On September 21, 1983, the Motorola DynaTAC, the world‘s first commercially available cell phone received its FCC certification. DynaTAC was an abbreviation of Dynamic Adaptive Total Area Coverage. But, with a price of $3,995 in 1983 ($9,322 in present-day terms) it was a rather expensive while also exclusive gadget.
But, it was not the first mobile phone at all. Actually, in Germany, the Deutsche Reichsbahn (German Railways) already started experimenting with a mobile telephone service along their tracks in 1918, shortly after the suitable radio transmitter was invented. A telephone service in the trains of the Deutsche Reichsbahn was already established in 1926 on the route from Berlin to Hamburg – only available for first class passengers. By 1930, telephone customers in the United States could be connected by radio to a passenger on an ocean liner in the Atlantic Ocean. But this service too was rather expensive.
The first mobile telephone call from a car was made on 17 June 1946 from in St. Louis, Missouri, USA, using the Bell System’s Mobile Telephone Service. Mobile Telephone Service by that time was a rarity with only 5,000 customers placing about 30,000 calls each week. Calls were set up manually by an operator and the user had to depress a button on the handset to talk and release the button to listen. This was followed in 1956 by the world’s first partly automatic car phone system, Mobile System A (MTA) in Sweden. The MTA phones were composed of vacuum tubes and relays, and had a weight of 40 kg. In Germany a similar service followed in 1958. All calls had to be relayed manually and the equipment costs were about half the prize of the car.
Prior to 1973, mobile telephony was limited to phones installed in cars and other vehicles. Martin Cooper, a Motorola researcher and executive, led the team that developed the first hand-held mobile telephone for use on a cellular network. Using a really heavy portable handset, Cooper made the very first call on a handheld mobile phone on April 3, 1973 to his rival, Dr. Joel S. Engel of Bell Labs. He recalled the event later on in the following way:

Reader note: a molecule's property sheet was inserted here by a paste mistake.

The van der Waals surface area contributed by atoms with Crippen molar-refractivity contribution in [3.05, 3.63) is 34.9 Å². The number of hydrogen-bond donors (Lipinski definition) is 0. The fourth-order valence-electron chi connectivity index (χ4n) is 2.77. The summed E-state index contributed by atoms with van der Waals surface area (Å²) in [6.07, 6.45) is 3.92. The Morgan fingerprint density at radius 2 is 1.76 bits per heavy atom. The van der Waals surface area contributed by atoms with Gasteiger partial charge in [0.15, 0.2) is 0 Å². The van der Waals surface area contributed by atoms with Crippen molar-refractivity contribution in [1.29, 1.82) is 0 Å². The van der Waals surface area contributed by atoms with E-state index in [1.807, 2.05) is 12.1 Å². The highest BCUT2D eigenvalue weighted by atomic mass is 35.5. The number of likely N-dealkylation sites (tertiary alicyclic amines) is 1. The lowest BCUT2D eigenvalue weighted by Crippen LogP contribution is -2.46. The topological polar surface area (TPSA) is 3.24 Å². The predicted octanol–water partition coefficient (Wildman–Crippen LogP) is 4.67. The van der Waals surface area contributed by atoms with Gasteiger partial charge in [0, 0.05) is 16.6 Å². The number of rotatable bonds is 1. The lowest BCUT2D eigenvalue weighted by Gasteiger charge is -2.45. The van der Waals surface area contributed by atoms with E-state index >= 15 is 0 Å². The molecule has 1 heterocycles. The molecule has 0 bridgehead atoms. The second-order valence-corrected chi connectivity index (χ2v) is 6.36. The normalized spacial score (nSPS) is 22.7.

“As I walked down the street while talking on the phone, sophisticated New Yorkers gaped at the sight of someone actually moving around while making a phone call. Remember that in 1973, there weren’t cordless telephones or cellular phones. I made numerous calls, including one where I crossed the street while talking to a New York radio reporter – probably one of the more dangerous things I have ever done in my life.
On 6 March 1983, the DynaTAc mobile phone was launched on the first US 1G network by Ameritech. Its development costs hit about $100m and it took over a decade to really hit the market. The phone had a talk time of just half an hour and took ten hours to charge. Consumer demand was strong despite the battery life, weight, and low talk time, and waiting lists were in the thousands.
At yovisto academic video search you can watch Martin Cooper, inventor of the world’s first cell phone, speaking at TEDxSanDiego about ‘The Power of Wireless Social Networking’.
References and Further Reading:
-  History and Evolution of Cell Phones
-  Agar, Jon (2004). Constant Touch: a Global History of the Mobile Phone. Cambridge: Icon.
-  From Brick to Stick: A History of Mobile Phones at Wired
-  Tim Berners-Lee and the World Wide Web, SciHi Blog
-  Taking All Moving Parts out of Television – Philo Taylor Farnsworth’s Electronic TV, SciHi Blog
-  Johann Carolus and the First Newspaper, SciHi Blog
-  Timeline of mobile phones, via Wikidata